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Joined: Sat Mar 15, 2008 11:22 pm
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Location: United States
PostPosted: Thu Aug 21, 2014 8:40 am 
 

Some interesting points there! I'm with you on Florida; the place did indeed seem just heavily overdeveloped and plasticky when I went there; though I did stay in the tourist-y areas and would have to imagine the smaller towns are a bit nicer. Maybe Empyreal can weigh in if he reads this...Glad you liked Chicago a bit better; as my current home-town I'm rather fond of all the ethnic diversity and old-fashioned neighborhoods and such here.

Interesting point about the roadside food ads as well - My best guess would be that's partially on account of the trucking and travel industry here? Lots of folks travel very long distances frequently on account of the country's size, so roadside food stops end up being quite convenient. Granted, I obviously know people travel between European countries relatively frequently on account of their close proximity, but I was thinking such long-distance car trips could be a more common thing in the states. And yeah, all the fast food sucks, which is why I pretty much only get sub sandwiches from such places (and am now fittingly sick of them.)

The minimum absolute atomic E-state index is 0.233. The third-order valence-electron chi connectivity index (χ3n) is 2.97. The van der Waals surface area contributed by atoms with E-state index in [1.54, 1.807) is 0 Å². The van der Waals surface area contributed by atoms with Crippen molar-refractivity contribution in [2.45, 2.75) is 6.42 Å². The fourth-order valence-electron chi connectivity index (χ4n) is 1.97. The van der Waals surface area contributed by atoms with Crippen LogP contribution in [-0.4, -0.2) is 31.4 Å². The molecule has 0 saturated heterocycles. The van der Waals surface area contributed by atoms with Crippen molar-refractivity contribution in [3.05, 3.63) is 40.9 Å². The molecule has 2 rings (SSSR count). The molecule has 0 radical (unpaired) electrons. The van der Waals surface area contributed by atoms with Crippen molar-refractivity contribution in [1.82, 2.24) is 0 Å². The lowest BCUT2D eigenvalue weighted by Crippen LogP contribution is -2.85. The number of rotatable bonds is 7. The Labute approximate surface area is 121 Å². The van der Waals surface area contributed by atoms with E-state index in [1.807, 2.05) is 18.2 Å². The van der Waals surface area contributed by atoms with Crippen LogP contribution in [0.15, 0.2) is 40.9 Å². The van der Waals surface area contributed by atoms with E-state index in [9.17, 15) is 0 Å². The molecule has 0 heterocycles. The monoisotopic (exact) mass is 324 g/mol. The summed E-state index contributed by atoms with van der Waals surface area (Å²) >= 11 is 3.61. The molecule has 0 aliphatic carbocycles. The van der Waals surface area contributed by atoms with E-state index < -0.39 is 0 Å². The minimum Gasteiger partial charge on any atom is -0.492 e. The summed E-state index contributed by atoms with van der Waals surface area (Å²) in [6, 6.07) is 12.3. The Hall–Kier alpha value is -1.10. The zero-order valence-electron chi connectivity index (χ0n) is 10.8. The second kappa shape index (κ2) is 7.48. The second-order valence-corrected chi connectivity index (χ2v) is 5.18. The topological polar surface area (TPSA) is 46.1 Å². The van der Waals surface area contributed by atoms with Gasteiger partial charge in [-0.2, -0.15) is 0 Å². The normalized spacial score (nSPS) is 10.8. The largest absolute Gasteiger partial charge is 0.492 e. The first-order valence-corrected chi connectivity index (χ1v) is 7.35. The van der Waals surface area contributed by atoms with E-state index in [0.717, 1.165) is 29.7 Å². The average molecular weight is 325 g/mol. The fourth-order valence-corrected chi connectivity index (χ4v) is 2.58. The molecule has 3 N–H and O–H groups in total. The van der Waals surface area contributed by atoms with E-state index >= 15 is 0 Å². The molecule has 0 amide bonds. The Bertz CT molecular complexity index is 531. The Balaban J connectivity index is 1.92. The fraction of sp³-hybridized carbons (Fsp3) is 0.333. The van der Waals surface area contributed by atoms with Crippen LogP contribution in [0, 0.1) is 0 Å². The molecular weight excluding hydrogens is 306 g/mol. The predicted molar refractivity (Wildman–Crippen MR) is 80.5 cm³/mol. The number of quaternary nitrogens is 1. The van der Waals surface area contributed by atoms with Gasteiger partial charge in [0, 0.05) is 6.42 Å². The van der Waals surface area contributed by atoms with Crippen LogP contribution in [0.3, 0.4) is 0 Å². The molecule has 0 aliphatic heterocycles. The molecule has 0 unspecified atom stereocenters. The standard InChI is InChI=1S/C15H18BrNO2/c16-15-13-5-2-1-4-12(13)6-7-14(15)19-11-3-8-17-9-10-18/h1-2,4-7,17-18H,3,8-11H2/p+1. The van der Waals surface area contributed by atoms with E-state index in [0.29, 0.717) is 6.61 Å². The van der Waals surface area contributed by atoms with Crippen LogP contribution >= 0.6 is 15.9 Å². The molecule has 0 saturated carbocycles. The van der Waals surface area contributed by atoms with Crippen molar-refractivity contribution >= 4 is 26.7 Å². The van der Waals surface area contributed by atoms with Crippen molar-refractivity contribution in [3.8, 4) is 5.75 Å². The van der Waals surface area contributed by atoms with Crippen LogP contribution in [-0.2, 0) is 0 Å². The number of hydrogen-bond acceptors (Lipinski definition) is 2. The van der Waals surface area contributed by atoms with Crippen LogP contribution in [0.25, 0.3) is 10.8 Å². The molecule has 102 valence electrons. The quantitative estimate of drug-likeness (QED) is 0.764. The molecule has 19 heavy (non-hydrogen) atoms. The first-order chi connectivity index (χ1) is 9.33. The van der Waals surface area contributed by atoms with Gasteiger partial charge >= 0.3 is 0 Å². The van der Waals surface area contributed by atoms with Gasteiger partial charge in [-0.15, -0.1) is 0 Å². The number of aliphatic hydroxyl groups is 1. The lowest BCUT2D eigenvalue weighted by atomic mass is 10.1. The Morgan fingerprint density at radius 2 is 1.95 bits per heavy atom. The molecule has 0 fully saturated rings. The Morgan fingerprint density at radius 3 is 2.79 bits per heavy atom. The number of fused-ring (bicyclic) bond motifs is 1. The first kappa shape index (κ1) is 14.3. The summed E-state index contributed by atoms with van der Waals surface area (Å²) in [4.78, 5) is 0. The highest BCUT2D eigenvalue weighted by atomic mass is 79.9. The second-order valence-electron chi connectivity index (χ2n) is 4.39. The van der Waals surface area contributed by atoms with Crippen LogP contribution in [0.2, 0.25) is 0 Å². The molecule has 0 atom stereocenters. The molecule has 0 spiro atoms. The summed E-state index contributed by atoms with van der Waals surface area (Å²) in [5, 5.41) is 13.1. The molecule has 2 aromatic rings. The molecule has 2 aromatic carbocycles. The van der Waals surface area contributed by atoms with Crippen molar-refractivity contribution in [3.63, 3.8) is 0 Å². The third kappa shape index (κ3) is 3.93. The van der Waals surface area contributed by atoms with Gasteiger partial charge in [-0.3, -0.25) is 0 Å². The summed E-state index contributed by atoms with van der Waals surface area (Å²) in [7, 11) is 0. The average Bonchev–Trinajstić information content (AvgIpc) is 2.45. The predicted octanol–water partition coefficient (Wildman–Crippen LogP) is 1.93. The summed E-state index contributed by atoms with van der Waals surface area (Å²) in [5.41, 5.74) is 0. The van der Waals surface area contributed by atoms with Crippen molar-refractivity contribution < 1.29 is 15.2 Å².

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Empyreal
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Joined: Thu Nov 30, 2006 6:58 pm
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PostPosted: Thu Aug 21, 2014 9:08 am 
 

I love Florida. Of course I'm biased as I grew up here, but even after spending time in other states and countries I still wouldn't want to live anywhere else permanently, not right now at least. It helps that all my friends and family live here too I suppose. But I just really enjoy the culture - beaches, Cuban food, palm trees, the whole aesthetic of it. Plus I find Orlando to be a great city full of cool bars, nerd stuff, places to visit, etc. while not being too big or anything. Though I do like real big cities too.